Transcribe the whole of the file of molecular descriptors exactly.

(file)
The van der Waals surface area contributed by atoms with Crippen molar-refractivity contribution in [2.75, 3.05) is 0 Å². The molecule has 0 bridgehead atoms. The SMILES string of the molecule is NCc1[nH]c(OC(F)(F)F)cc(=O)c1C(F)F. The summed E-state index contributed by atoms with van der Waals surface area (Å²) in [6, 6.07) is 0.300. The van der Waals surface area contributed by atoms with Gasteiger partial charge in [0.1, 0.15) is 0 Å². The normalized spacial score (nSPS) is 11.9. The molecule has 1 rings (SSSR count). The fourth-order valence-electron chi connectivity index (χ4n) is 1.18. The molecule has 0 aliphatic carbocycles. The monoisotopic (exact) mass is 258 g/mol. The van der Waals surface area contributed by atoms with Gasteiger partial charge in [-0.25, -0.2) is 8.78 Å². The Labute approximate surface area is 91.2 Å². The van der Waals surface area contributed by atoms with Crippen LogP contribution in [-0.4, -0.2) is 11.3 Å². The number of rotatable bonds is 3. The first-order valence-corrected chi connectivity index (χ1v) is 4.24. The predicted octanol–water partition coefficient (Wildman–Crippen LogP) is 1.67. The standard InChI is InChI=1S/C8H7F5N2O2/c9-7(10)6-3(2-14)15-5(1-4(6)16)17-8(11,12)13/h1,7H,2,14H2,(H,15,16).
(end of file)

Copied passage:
The van der Waals surface area contributed by atoms with Crippen molar-refractivity contribution in [2.75, 3.05) is 0 Å². The molecule has 0 bridgehead atoms. The SMILES string of the molecule is NCc1[nH]c(OC(F)(F)F)cc(=O)c1C(F)F. The summed E-state index contributed by atoms with van der Waals surface area (Å²) in [6, 6.07) is 0.300. The van der Waals surface area contributed by atoms with Gasteiger partial charge in [0.1, 0.15) is 0 Å². The normalized spacial score (nSPS) is 11.9. The molecule has 1 rings (SSSR count). The fourth-order valence-electron chi connectivity index (χ4n) is 1.18. The molecule has 0 aliphatic carbocycles. The monoisotopic (exact) mass is 258 g/mol. The van der Waals surface area contributed by atoms with Gasteiger partial charge in [-0.25, -0.2) is 8.78 Å². The Labute approximate surface area is 91.2 Å². The van der Waals surface area contributed by atoms with Crippen LogP contribution in [-0.4, -0.2) is 11.3 Å². The number of rotatable bonds is 3. The first-order valence-corrected chi connectivity index (χ1v) is 4.24. The predicted octanol–water partition coefficient (Wildman–Crippen LogP) is 1.67. The standard InChI is InChI=1S/C8H7F5N2O2/c9-7(10)6-3(2-14)15-5(1-4(6)16)17-8(11,12)13/h1,7H,2,14H2,(H,15,16).